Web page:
Full Color: Serial Fiction by Charles Burns
In 2005, Charles Burns' serial graphic novel, Black Hole (Pantheon), combined 10 years of comic frames and 12 separate volumes (the first four by Kitchen Sink, the remaining eight by Fantagraphics) into one hard cover. Black Hole would prove to be arguably the first literary crossover of the graphic novel-not a memoir or a superhero, but a bona fide work of multi-media fiction.
Black Hole was typical of the work of Burns, a longtime illustrator for The Believer, for its evidently deep care, stark black-and-white lines, and spartan narrative and composition. In 2005, John Hodgman of the New York Times described the project—now a screenplay by Roger Avary and Neil Gaiman, with David Fincher attached to direct—with unqualified awe:
"Burns's intricate, controlled and pulpy penwork (he is an alum of RAW Magazine) is one of the most recognizable styles in comics, and Black Hole is his masterwork: an uncanny imitation of traditional comics at their most mannered and melodramatic, invigorated by the shock of the deeply human and the deeply weird."
Five years later, in Burn's latest effort, X'ed Out, Pantheon takes up its own serial. The ambience of the first volume of X'ed Out, a graphic novel to be released in a number of volumes currently undisclosed or unknown, is the Burns we have come to expect: sentimental and pulpy, but clean and articulate.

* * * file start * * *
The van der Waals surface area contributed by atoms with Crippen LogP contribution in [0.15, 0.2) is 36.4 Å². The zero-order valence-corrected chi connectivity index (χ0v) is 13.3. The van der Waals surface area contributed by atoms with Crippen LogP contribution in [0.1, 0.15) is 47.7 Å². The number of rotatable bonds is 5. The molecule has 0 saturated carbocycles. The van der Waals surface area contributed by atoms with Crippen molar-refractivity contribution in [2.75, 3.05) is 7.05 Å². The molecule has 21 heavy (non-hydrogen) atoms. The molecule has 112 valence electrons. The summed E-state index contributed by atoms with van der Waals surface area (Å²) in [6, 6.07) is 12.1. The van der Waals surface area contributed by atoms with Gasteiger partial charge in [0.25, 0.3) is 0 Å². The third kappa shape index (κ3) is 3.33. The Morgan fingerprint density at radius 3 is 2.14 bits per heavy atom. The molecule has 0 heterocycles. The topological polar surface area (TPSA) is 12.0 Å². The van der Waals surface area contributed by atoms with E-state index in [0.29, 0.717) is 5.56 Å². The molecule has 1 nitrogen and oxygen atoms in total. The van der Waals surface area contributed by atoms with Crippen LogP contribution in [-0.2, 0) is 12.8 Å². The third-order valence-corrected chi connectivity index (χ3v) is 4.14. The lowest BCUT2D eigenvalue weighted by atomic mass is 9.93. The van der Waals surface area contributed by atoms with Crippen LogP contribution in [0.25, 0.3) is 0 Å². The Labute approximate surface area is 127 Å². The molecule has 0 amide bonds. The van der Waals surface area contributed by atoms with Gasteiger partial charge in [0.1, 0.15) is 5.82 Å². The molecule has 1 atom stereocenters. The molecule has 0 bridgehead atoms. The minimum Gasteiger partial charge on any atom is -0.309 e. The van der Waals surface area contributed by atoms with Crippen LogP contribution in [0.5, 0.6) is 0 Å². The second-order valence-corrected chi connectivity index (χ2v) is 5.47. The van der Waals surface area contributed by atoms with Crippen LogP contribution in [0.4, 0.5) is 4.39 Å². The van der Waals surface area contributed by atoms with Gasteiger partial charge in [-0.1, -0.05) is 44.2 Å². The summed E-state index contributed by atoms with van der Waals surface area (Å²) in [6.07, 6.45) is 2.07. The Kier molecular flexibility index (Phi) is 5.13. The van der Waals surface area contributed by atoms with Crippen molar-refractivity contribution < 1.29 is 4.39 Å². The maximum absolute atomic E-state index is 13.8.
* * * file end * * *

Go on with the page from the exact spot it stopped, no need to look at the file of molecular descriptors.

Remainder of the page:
But there are differences: full color, for starters. "I started the story in black and white," says Burns, who experimented with several narrative formats before settling into the current iteration of X'ed Out. "My initial reason for using color was to emulate the feeling of the Tintin books I grew up with. What I wanted to do was tell a story where the element of color is an integral part of the overall storytelling."
Burns' palette—simultaneously in keeping with a 1950s horror comic book, Baroque drapery, and the 1970s setting of X'ed Out-recalls the Burns' aesthetic, a tension between the superficial appeal of culture and the monstrosity that it engenders. "I wanted to contrast the antiseptic, ‘70s era American furnishings with the exotic decay of the ‘outside world.," says Burns. "I have a Sears catalogue from that time period to make sure I got the colors and designs right. What were the most popular colors of that era? ‘avocado' and ‘rust.'"
Like a pulp comic, a Baroque painting, or a mail-order catalogue, X'ed Out is consciously moody; as with his composition, Burns won't let readers forget that the color is a process, that the lives of his characters are as considered as his renderings of them.
Divined through a present-day cinematic lens, one that's internalized Joseph Campbell's postmodern narrative study, Hero's Journey, the story rolls out in familiar tropes, like the animal guide, the crossing of the first threshold, friends and enemies, etc. But Burns' hyper-awareness of conventionality is yet another characterization—Doug, our protagonist, a present-day Tin Tin in a present day elaboration of a Tin Tin adventure, is a punk-era reader of the comic "Nit Nit." He is bits and pieces, and his tragedy is not that he is void, but not quite void. In a William Burroughs style prose-poem, a "cut-up," Doug provides a key to his psychology, and the underlying psychology of the narrative:
THIS IS THE ONLY PART
WHERE I WAKE.
A DISTANT FLICKER
ABOUT THE FLOOD
JUST A GHOST IN
A VAST MUTTERING
COLORS BLOOMING ...
THIN PINK BLANKET
OLD PHOTOS FADING IN
FLOATING DOWN THE
ROTTEN DAWN WIND
FEELING EGG FLESH
CRUEL IDIOT SMILES
GREEN BOYS WITH
DO I WANT TO LOOK ...